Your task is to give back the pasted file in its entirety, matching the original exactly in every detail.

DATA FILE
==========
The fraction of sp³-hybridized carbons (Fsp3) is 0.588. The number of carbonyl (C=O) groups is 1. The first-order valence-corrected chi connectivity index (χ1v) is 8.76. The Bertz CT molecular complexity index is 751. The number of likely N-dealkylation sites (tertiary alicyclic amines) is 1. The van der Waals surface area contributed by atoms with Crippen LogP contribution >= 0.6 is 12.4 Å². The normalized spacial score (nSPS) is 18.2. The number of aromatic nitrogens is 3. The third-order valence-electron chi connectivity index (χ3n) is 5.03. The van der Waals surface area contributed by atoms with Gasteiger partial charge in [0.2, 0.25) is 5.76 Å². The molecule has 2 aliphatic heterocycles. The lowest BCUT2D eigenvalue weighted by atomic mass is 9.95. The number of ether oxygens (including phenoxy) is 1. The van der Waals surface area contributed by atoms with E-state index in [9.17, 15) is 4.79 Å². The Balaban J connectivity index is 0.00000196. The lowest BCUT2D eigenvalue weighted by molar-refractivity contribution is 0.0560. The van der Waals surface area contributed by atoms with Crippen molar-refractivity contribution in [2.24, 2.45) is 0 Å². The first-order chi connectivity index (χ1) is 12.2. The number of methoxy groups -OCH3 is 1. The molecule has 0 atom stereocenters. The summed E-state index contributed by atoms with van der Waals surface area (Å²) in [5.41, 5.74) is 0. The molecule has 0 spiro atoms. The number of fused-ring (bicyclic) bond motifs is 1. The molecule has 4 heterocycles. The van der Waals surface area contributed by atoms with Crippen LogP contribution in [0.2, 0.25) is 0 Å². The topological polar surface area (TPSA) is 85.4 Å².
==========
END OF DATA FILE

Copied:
The fraction of sp³-hybridized carbons (Fsp3) is 0.588. The number of carbonyl (C=O) groups is 1. The first-order valence-corrected chi connectivity index (χ1v) is 8.76. The Bertz CT molecular complexity index is 751. The number of likely N-dealkylation sites (tertiary alicyclic amines) is 1. The van der Waals surface area contributed by atoms with Crippen LogP contribution >= 0.6 is 12.4 Å². The normalized spacial score (nSPS) is 18.2. The number of aromatic nitrogens is 3. The third-order valence-electron chi connectivity index (χ3n) is 5.03. The van der Waals surface area contributed by atoms with Gasteiger partial charge in [0.2, 0.25) is 5.76 Å². The molecule has 2 aliphatic heterocycles. The lowest BCUT2D eigenvalue weighted by atomic mass is 9.95. The number of ether oxygens (including phenoxy) is 1. The van der Waals surface area contributed by atoms with E-state index in [9.17, 15) is 4.79 Å². The Balaban J connectivity index is 0.00000196. The lowest BCUT2D eigenvalue weighted by molar-refractivity contribution is 0.0560. The van der Waals surface area contributed by atoms with Crippen molar-refractivity contribution in [2.24, 2.45) is 0 Å². The first-order chi connectivity index (χ1) is 12.2. The number of methoxy groups -OCH3 is 1. The molecule has 0 atom stereocenters. The summed E-state index contributed by atoms with van der Waals surface area (Å²) in [5.41, 5.74) is 0. The molecule has 0 spiro atoms. The number of fused-ring (bicyclic) bond motifs is 1. The molecule has 4 heterocycles. The van der Waals surface area contributed by atoms with Crippen LogP contribution in [0.2, 0.25) is 0 Å². The topological polar surface area (TPSA) is 85.4 Å².